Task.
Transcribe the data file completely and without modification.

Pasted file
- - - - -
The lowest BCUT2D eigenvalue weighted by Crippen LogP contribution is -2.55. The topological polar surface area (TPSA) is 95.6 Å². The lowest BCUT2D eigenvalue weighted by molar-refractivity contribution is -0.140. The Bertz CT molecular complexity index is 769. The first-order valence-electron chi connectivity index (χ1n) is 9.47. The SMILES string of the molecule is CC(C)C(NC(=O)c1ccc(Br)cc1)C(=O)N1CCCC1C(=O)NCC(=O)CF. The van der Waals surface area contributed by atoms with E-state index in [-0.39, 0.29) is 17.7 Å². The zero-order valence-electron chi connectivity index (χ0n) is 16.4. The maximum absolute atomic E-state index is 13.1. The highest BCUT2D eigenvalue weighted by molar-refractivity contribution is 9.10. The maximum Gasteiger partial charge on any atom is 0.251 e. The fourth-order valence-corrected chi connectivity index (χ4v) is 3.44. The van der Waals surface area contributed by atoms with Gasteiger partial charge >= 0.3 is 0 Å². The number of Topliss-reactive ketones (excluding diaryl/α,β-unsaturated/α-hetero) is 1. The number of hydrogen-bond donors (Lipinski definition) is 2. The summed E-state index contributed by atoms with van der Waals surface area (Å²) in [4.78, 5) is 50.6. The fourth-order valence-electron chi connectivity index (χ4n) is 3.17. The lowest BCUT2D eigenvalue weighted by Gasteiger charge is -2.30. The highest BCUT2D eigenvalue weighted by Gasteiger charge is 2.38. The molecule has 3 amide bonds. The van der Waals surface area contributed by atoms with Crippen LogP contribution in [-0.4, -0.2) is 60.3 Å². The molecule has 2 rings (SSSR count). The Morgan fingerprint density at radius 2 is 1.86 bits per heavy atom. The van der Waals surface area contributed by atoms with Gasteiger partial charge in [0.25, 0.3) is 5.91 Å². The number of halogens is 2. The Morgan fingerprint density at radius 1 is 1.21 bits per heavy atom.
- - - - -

The lowest BCUT2D eigenvalue weighted by Crippen LogP contribution is -2.55. The topological polar surface area (TPSA) is 95.6 Å². The lowest BCUT2D eigenvalue weighted by molar-refractivity contribution is -0.140. The Bertz CT molecular complexity index is 769. The first-order valence-electron chi connectivity index (χ1n) is 9.47. The SMILES string of the molecule is CC(C)C(NC(=O)c1ccc(Br)cc1)C(=O)N1CCCC1C(=O)NCC(=O)CF. The van der Waals surface area contributed by atoms with E-state index in [-0.39, 0.29) is 17.7 Å². The zero-order valence-electron chi connectivity index (χ0n) is 16.4. The maximum absolute atomic E-state index is 13.1. The highest BCUT2D eigenvalue weighted by molar-refractivity contribution is 9.10. The maximum Gasteiger partial charge on any atom is 0.251 e. The fourth-order valence-corrected chi connectivity index (χ4v) is 3.44. The van der Waals surface area contributed by atoms with Gasteiger partial charge >= 0.3 is 0 Å². The number of Topliss-reactive ketones (excluding diaryl/α,β-unsaturated/α-hetero) is 1. The number of hydrogen-bond donors (Lipinski definition) is 2. The summed E-state index contributed by atoms with van der Waals surface area (Å²) in [4.78, 5) is 50.6. The fourth-order valence-electron chi connectivity index (χ4n) is 3.17. The lowest BCUT2D eigenvalue weighted by Gasteiger charge is -2.30. The highest BCUT2D eigenvalue weighted by Gasteiger charge is 2.38. The molecule has 3 amide bonds. The van der Waals surface area contributed by atoms with Crippen LogP contribution in [-0.4, -0.2) is 60.3 Å². The molecule has 2 rings (SSSR count). The Morgan fingerprint density at radius 2 is 1.86 bits per heavy atom. The van der Waals surface area contributed by atoms with Gasteiger partial charge in [0.25, 0.3) is 5.91 Å². The number of halogens is 2. The Morgan fingerprint density at radius 1 is 1.21 bits per heavy atom.